When the act first came into existence, private owners were given a chance to declare ownership (within thirty days of the act’s enactment) and the granted legal ownership if the CWLW or any AO deemed them fit to be in possession of an elephant. Private owners were offered another amnesty period to declare and acquire legal ownership in the year 2003. The ownership of these elephants can be transferred through inheritance, gifting, or donation if the CWLW or AO permits it. This provision has been gravely misused. While zoos and circuses do not require a certificate of ownership, they need the approval of the Central Zoo Authority (CZA). Captive elephants are protected by other laws such as the Prevention of Cruelty to Animals, 1960, Performing Animals (Registration) Rules, 2001, and the Guidelines for Care and Management of Captive Elephants issued by the MOEFC under Project Elephant in 2008.

“As per the latest figures, close to 2,500 elephants in India are kept in captivity. The majority, close to 1,687, are with private individuals and the remaining with zoos, circuses, and temples” (Hisarwala, 2020). Elephants are complex intelligent and social beings that, when held captive, are often forced to live in subpar, isolated, and unhealthy conditions that tend to have negative repercussions on the elephant’s physical and mental health. Across India, captive elephants face harsh living conditions that do not conform to their natural habitats. Whether they are forced to travel on scorching concrete as begging elephants, chained to a spot as “blessed” temple elephants or rides for tourists, life in captivity is certainly torture enforced upon these creatures who deserve to live free lives. Most mahouts (caretakers) who are in possession of these elephants are very poor and cannot afford to take adequate care of them. The elephants are their only source of income and must, therefore, be utilized to maximum capacity. This situation has devastating consequences for the elephants and none for the mahouts. This is because most laws that act as safeguards for captive elephants have either minimal to no punitive measures. For instance, the under Section 31 of the  Prevention of Cruelty to Animals act, any act of cruelty (which includes killing an animal) is punishable with a fine of maximum one hundred rupees or imprisonment up to three months or both. This punitive measure is not enough to act as a deterrent and cases of abused, starved and overworked elephants are far too common for it to be acceptable. The current spread of the Covid-19 Pandemic is bound to worsen the situation beyond repair.

The Indian elephant is an endangered species that faces enough challenges in order to survive in its natural habitat. As humans, we have single-handedly made the situation a hundred times more complicated, with our actions ranging from habitat destruction to our role in the exponential worsening of the global climate change phenomenon. For the elephants to have a fighting chance, we must ensure that private ownership of elephants in India is eradicated. Provisions must be made to rehabilitate every captive elephant back into the wild.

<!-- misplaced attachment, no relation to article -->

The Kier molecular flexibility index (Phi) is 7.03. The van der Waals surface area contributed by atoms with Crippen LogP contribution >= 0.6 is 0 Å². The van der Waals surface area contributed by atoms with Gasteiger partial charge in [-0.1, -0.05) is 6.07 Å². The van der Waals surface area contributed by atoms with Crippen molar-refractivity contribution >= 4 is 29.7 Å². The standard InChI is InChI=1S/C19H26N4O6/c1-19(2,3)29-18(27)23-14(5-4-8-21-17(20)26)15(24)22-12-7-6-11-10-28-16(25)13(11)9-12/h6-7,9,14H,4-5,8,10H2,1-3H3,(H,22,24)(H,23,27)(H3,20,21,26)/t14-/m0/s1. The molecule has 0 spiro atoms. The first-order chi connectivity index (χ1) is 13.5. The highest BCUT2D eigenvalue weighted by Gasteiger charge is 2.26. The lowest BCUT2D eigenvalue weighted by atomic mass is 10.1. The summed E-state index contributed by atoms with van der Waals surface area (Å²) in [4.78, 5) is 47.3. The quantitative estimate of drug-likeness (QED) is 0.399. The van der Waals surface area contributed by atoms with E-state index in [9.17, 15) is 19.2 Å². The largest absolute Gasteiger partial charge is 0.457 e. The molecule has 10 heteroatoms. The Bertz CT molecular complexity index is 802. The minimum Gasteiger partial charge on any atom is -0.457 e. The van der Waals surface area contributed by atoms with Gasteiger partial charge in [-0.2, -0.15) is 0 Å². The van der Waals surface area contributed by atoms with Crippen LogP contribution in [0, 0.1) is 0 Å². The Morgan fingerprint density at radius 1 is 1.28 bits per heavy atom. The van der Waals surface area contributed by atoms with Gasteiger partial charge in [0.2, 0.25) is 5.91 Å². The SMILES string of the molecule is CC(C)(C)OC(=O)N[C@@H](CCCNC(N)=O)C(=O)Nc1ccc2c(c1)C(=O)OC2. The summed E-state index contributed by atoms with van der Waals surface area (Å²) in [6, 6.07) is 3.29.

There are challenges even to this model. Instances such as “the situation where ten captive elephants used for tourist rides in Goa, despite having been seized by the Forest Department, remain in the custody and possession of private owners as there are no alternative sanctuaries. These elephants are being loaned for beach wedding processions with complete impunity”(Hisarwala, 2020). If a change is to be made at such a large scale, there must be active involvement of the state. Greater funds must be deployed to ensure that there are enough rehabilitation facilities to accommodate both the elephants and their mahouts.

Thus, while at first glance elephants enjoy legal remedies that promise the highest level of protection available in the country, it becomes clear that there is a long way to go before elephants in India are truly safe. Conservation of the Indian Elephant is an ambitious, multifaceted venture involving measures from strengthening and better implementation of existing laws to complete overhaul of an entire industry. Although it may seem daunting, such drastic measures need to be undertaken because inaction today could compromise our ability to take action tomorrow.

Esha Patel is a student at FLAME University. She can be reached at

Photo Credits: Palani Mohan/AFP

Footnotes/ References

  1. Basker, A. (2014). “Offences Under The Wild Life (Protection) Act, 1972: A Discussion based on Case Law.” Wildlife Protection Society of India, Retrieved from here.
  2. Hisarwala, A. (2020). “ India is pushing a plan to protect elephants in the wild but is ignoring animals in captivity.”, Retrieved from here.
  3. Nandi, J. (2017). “India’s Elephant Population Stable: Census.” The Economic Times, Retrieved from here.
  4. Narayanan, N. (2015). “Elephant protection in India is about more than banning them in temples.”, Retrieved from here.
  5. Shaji, K. (2020). “Elephants become collateral damage in the fight against crop raiding ” Mongabay, Retrieved from here.
  6. Shaffer, L. & Khadka, K ., Hoek, J & Naithani, K. (2019). “Human-Elephant Conflict: A Review of Current Management Strategies and Future Directions.” Frontiers in Ecology and Evolution. 6. 235. Retrieved from here.